Long inhabited by Native Americans, the area that is now Louisiana was explored by the French in 1528, but settled by the French in the mid-17th century. They named Louisiana after the French King Louis XIV. The United States gained Louisiana with the Louisiana Purchase of 1803.
- When the British exiled French-speaking people from Acadia, now part of Canada, they settled in the bayou area of Louisiana. Their descendants, Cajuns, are known for their lively music and spicy food.
- The Mississippi River runs along Louisiana’s entire eastern border to the Gulf of Mexico, and provides an important shipping route for trade. American products leave this port headed to many destinations around the world.
- The Gulf of Mexico is important to Louisiana’s economy. Fishermen catch shrimp and fish, while oil rigs drill for oil.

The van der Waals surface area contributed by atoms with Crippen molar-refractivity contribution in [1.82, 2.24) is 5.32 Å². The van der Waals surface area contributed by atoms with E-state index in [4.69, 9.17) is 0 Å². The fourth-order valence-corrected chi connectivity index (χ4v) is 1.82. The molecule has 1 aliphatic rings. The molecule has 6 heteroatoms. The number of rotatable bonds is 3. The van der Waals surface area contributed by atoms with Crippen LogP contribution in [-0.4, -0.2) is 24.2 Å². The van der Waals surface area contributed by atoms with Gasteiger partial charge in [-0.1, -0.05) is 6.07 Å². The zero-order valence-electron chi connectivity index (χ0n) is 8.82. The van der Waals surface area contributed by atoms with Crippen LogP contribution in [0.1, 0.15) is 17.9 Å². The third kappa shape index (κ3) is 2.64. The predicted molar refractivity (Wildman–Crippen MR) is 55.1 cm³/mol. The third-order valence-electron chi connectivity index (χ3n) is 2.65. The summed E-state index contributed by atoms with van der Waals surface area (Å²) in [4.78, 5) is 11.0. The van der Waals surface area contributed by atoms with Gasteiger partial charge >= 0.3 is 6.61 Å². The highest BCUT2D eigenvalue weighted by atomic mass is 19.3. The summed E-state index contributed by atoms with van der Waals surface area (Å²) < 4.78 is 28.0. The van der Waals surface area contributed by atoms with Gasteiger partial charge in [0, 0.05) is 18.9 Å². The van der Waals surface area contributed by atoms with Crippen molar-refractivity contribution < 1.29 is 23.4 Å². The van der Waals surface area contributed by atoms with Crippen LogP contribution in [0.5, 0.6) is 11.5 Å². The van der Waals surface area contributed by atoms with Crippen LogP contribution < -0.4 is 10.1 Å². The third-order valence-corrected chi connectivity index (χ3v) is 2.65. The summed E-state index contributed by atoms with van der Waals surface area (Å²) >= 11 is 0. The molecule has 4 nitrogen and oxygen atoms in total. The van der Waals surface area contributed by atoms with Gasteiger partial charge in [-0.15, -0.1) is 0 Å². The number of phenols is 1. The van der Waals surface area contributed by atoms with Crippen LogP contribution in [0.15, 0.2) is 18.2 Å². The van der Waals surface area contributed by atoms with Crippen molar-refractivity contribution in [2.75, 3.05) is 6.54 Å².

- Hurricanes are a frequent part of life in Louisiana. In 2005, Hurricane Katrina broke through levees (dams), causing massive flooding and destruction.
- New Orleans is known for its lively, frolicking atmosphere, especially during Mardi Gras.
- Beavers, alligators, muskrats, swamp rabbits, and coral snakes are some of the animals that live in Louisiana.
- Ellen DeGeneres is from Louisiana.
Louisiana Quick Stats
State Capital: Baton Rouge (population, 229,493)
Largest City: New Orleans (population, 343,829)
Largest Metro: Greater New Orleans
State Bird: brown pelican
State Flower: magnolia
Admission to Union: April 30, 1812
Questions and Answers
Question: What is Mardi Gras?
Answer: Mardi Gras began as a religious celebration in Italy and France. Today it is a huge party and carnival that takes place in New Orleans and other places around the world.
Watch a video about Louisiana.